KATHERINE HOUPT, VMD, PhD, DACVB, weighs in on the subject:
You’re right, cribbing collars are usually uncomfortable for horses, particularly ones that use a headstall. To decide if you should use one on your horse, evaluate the risk associated with cribbing and weigh it against his comfort. Fifteen years ago I might have said, “Let him crib,” but now we know cribbing is a risk factor for colic, particularly epiploic foramen entrapment, a type of colic that requires surgery and has low recovery rates.
When a horse cribs, he sucks, or aspirates, air into his esophagus. If he does not eat anything for a few minutes after that, the air will diffuse out of his mouth. But if he eats, the food will push the air down his esophagus and into his stomach. Over the course of a day, he might repeat this many, many times, trapping quarts of air in his intestines. This can make the intestines move—and almost float—in the abdomen. As a result, sections of the intestines can get trapped, especially in the epiploic foramen, a narrow passage between two parts of the abdomen.
Most of the time, cribbing cannot be fully stopped, but changing your management practices can reduce its frequency. I have been able to fully stop cribbing only in horses who have just begun the habit. A change in diet can be beneficial, especially eliminating sweet feed. Its sugary taste releases opiates in the brain, which cause the horse to crib. Plain oats have a far lower sugar content and, as a result, are the grain least likely to stimulate cribbing, especially when given with plenty of hay. Plain oats and hay are a healthy diet for a horse who is not exercising routinely. If your horse requires more calories, supplement his hay with a low-sugar/low-starch grain or corn oil.
Housing your horse outside can also help to prevent cribbing if he has just begun the habit, or it can reduce cribbing frequency if he has an established habit. Overall, the more time spent outside eating grass or hay seems to decrease time spent cribbing.
Anti-cribbing collars or straps work by preventing the horse from flexing his neck. He can still latch onto a horizontal surface, but if he can’t flex his neck, he can’t suck air into his esophagus. Adjusted snugly around the horse’s neck and poll, just behind his jaw, these collars are either wide enough to stop the horse from flexing or use a jointed metal piece that closes on the throatlatch with a nutcracker-like action—or a sharp piece of leather that pokes him—when he tries to flex his neck. Although cribbing collars are generally very effective and don’t cause stress (which we know because horses’ blood cortisol levels do not rise when they are wearing cribbing collars), they must be tight to be effective and thus can cause abrasions on the skin beneath them. So if you use one, check that area frequently for signs of irritation.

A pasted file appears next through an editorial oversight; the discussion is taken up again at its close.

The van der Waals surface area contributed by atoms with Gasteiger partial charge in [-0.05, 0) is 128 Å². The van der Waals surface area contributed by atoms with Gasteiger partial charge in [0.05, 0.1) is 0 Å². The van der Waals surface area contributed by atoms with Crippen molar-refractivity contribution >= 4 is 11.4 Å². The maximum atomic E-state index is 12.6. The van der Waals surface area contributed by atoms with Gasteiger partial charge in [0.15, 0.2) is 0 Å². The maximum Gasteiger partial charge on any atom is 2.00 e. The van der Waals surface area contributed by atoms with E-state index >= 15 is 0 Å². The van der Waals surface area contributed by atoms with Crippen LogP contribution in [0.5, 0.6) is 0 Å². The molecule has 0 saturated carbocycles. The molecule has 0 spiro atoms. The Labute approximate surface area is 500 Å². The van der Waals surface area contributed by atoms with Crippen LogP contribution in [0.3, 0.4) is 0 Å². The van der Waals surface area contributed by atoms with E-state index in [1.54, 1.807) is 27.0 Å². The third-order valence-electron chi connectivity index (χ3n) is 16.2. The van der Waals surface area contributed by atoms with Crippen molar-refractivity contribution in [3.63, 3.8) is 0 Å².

A cribbing muzzle is another option. Cribbing muzzles appear similar to grazing muzzles, but most use metal bars across the bottom to allow the horse full access to eating and drinking while stopping him from biting onto a horizontal surface to crib. These muzzles don’t seem to cause any discomfort, but they appear to be more frustrating to horses wearing them than cribbing collars.
Awful-tasting sprays applied to where the horse cribs rarely help. When horses crib, they are not actually tasting the horizontal surface they’re biting, just resting their incisors on it. Therefore, application of some noxious substance is typically ineffective. However, it will reduce wood chewing.
The million-dollar question is: Why would a horse start cribbing in the first place? There is a hereditary component to it, but the gene that causes it has not been identified. A change of diet, especially from pasture to grain, seems to be the most common stimulus. So your best strategy for reducing your horse’s cribbing rate is to give him a lower-sugar grain (and/or less grain altogether, if possible), less stall time and more pasture time. If he has had gas colic already, he definitely should wear a cribbing collar.—Veronica Green-Gott
After graduating from the University of Pennsylvania School of Veterinary Medicine, Dr. Katherine Houpt went on to receive her doctorate in behavioral psychology from UPenn as well and to become board-certified in veterinary behavior. She currently works as an equine behaviorist at Cornell University in Ithaca, New York. She has a clinical interest in domestic animal welfare and in the physiological basis of equine ingestive and maternal behavior. Dr. Houpt is especially passionate about improving the welfare of horses being used for sport and recreation and has written many publications on the topic.
This article was originally published in the October 2018 issue of Practical Horseman.